Great Lakes Region

The health of the Great Lakes depends on the health of the entire ecosystem: the Great Lakes themselves, plus coastline, wetlands, rivers, watersheds, and the flora and fauna that call these places home. Many opportunities exist to protect and restore critical ecosystem elements even as we strive to improve our understanding of emerging issues and their impacts. Toward this end, the Great Lakes Restoration Initiative has made habitat and species protection one of its five priorities.


Read on to learn more about NOAA’s Habitat and Wildlife Protection and Restoration projects:


Mashek Creek, Kewaunee County, Wisconsin. Acquired through CELCP.

Coastal Land Conservation in the Great Lakes

The Coastal Land Conservation project will support coastal partners to permanently protect high priority coastal habitats within the Great Lakes watershed.  Great Lakes habitat protection will be accomplished via two existing NOAA land protection programs:  the Coastal and Estuarine Land Conservation Program (CELCP) and the Great Lakes Areas of Concern Land Acquisition Program.  Both programs are administered in partnership with Great Lakes state Coastal Zone Management programs.

NOAA’s Coastal and Estuarine Land Conservation Program (CELCP) preserves and protects habitats with exceptional ecological, historical, and recreational value. CELCP was established in 2002 as a nationwide program to assist local and state agencies with protecting and conserving important coastal and estuarine habitats. GLRI funding has enabled CELCP to expand protection of vital Great Lakes coastal and estuarine habitat. To date, 535 acres of pristine Great Lakes coastal land has been permanently protected through the GLRI’s supplemental funding to the CELCP.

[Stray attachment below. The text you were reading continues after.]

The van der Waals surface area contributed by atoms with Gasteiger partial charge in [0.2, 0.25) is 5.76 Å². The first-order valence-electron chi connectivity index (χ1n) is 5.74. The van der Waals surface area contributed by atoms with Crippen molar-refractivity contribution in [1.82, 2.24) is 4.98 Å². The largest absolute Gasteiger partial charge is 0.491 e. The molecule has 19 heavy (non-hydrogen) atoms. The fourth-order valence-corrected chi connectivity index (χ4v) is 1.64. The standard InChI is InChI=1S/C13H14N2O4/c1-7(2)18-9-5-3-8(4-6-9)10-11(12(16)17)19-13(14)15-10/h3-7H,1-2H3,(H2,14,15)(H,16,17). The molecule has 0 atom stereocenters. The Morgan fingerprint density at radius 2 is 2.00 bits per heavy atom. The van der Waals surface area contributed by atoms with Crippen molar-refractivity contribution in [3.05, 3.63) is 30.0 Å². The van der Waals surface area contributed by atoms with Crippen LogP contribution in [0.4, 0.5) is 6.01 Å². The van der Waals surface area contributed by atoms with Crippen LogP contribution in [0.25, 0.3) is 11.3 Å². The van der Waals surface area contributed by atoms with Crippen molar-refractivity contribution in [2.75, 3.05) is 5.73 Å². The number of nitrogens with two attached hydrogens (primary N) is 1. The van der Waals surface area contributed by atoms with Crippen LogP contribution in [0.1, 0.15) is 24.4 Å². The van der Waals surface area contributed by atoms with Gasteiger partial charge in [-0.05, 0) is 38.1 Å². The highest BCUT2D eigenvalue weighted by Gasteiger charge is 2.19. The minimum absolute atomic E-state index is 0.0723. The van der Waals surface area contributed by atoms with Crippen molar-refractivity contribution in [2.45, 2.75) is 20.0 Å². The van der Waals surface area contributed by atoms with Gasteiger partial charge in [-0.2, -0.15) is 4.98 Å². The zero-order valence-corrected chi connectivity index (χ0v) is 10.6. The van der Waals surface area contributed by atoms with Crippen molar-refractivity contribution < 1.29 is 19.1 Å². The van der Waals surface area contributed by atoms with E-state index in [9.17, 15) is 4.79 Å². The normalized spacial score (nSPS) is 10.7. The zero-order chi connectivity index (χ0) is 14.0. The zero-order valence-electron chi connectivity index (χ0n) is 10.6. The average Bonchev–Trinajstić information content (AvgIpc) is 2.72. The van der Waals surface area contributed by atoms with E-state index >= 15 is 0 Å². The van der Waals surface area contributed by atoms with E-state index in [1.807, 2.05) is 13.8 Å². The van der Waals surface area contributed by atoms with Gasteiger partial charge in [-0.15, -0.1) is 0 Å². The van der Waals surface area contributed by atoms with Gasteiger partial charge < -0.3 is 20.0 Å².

The Great Lakes Areas of Concern (AOC) Land Acquisition Project is modeled after the CELCP program.  However, instead of solely focusing on ecologically intact habitat, the AOC Land Acquisition Project also targets areas that are high priority for habitat restoration.  The Land Acquisition Project provides GLRI funds so that state and local agencies can purchase land in AOCs.  Acquiring damaged habitat is the first step in establishing a pipeline of GLRI-supported restoration projects, which specifically work to remove habitat-related beneficial use impairments (BUIs).

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